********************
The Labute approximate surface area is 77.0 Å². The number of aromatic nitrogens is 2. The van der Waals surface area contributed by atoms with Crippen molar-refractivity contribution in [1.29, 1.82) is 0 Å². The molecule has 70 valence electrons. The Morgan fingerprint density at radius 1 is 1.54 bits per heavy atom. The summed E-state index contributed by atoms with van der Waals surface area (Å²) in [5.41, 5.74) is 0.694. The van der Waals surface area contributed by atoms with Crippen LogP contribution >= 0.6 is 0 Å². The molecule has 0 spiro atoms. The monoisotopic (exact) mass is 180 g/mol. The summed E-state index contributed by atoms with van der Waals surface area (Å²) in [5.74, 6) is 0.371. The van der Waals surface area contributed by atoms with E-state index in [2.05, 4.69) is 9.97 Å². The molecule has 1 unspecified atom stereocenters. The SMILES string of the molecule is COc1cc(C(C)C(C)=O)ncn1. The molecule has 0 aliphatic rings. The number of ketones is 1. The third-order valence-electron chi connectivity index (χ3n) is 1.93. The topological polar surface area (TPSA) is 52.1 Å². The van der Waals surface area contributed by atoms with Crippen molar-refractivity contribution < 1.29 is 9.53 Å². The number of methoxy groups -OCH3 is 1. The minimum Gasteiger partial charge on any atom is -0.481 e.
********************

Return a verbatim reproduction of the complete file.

The Labute approximate surface area is 77.0 Å². The number of aromatic nitrogens is 2. The van der Waals surface area contributed by atoms with Crippen molar-refractivity contribution in [1.29, 1.82) is 0 Å². The molecule has 70 valence electrons. The Morgan fingerprint density at radius 1 is 1.54 bits per heavy atom. The summed E-state index contributed by atoms with van der Waals surface area (Å²) in [5.41, 5.74) is 0.694. The van der Waals surface area contributed by atoms with Crippen LogP contribution >= 0.6 is 0 Å². The molecule has 0 spiro atoms. The monoisotopic (exact) mass is 180 g/mol. The summed E-state index contributed by atoms with van der Waals surface area (Å²) in [5.74, 6) is 0.371. The van der Waals surface area contributed by atoms with E-state index in [2.05, 4.69) is 9.97 Å². The molecule has 1 unspecified atom stereocenters. The SMILES string of the molecule is COc1cc(C(C)C(C)=O)ncn1. The molecule has 0 aliphatic rings. The number of ketones is 1. The third-order valence-electron chi connectivity index (χ3n) is 1.93. The topological polar surface area (TPSA) is 52.1 Å². The van der Waals surface area contributed by atoms with Crippen molar-refractivity contribution < 1.29 is 9.53 Å². The number of methoxy groups -OCH3 is 1. The minimum Gasteiger partial charge on any atom is -0.481 e.